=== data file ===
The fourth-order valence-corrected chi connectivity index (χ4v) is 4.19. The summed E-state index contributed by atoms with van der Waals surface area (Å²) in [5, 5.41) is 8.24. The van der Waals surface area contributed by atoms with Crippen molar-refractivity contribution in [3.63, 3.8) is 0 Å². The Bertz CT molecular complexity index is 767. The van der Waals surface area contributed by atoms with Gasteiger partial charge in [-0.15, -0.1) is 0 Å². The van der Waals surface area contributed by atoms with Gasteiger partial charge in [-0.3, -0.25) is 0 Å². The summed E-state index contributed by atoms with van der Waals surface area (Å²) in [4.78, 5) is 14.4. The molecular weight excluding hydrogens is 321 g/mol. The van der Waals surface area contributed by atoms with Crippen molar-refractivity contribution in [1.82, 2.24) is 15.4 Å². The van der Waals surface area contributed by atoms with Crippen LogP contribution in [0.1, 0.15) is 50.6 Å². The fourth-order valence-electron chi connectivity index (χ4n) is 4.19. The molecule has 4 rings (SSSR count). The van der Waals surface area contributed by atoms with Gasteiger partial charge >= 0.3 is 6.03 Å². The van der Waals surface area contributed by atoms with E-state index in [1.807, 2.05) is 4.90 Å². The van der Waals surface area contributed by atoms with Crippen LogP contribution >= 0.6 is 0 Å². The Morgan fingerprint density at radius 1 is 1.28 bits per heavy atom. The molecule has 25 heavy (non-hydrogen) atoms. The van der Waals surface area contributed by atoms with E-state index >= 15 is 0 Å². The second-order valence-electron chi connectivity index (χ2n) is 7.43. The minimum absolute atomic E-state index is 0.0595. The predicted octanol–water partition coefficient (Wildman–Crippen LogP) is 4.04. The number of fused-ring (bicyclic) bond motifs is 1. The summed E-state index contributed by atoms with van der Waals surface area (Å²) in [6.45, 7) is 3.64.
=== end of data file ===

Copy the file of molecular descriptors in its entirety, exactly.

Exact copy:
The fourth-order valence-corrected chi connectivity index (χ4v) is 4.19. The summed E-state index contributed by atoms with van der Waals surface area (Å²) in [5, 5.41) is 8.24. The van der Waals surface area contributed by atoms with Crippen molar-refractivity contribution in [3.63, 3.8) is 0 Å². The Bertz CT molecular complexity index is 767. The van der Waals surface area contributed by atoms with Gasteiger partial charge in [-0.15, -0.1) is 0 Å². The van der Waals surface area contributed by atoms with Gasteiger partial charge in [-0.3, -0.25) is 0 Å². The summed E-state index contributed by atoms with van der Waals surface area (Å²) in [4.78, 5) is 14.4. The molecular weight excluding hydrogens is 321 g/mol. The van der Waals surface area contributed by atoms with Crippen molar-refractivity contribution in [1.82, 2.24) is 15.4 Å². The van der Waals surface area contributed by atoms with Crippen LogP contribution in [0.1, 0.15) is 50.6 Å². The fourth-order valence-electron chi connectivity index (χ4n) is 4.19. The molecule has 4 rings (SSSR count). The van der Waals surface area contributed by atoms with Gasteiger partial charge >= 0.3 is 6.03 Å². The van der Waals surface area contributed by atoms with E-state index in [1.807, 2.05) is 4.90 Å². The van der Waals surface area contributed by atoms with Crippen LogP contribution >= 0.6 is 0 Å². The Morgan fingerprint density at radius 1 is 1.28 bits per heavy atom. The molecule has 25 heavy (non-hydrogen) atoms. The van der Waals surface area contributed by atoms with E-state index >= 15 is 0 Å². The second-order valence-electron chi connectivity index (χ2n) is 7.43. The minimum absolute atomic E-state index is 0.0595. The predicted octanol–water partition coefficient (Wildman–Crippen LogP) is 4.04. The number of fused-ring (bicyclic) bond motifs is 1. The summed E-state index contributed by atoms with van der Waals surface area (Å²) in [6.45, 7) is 3.64.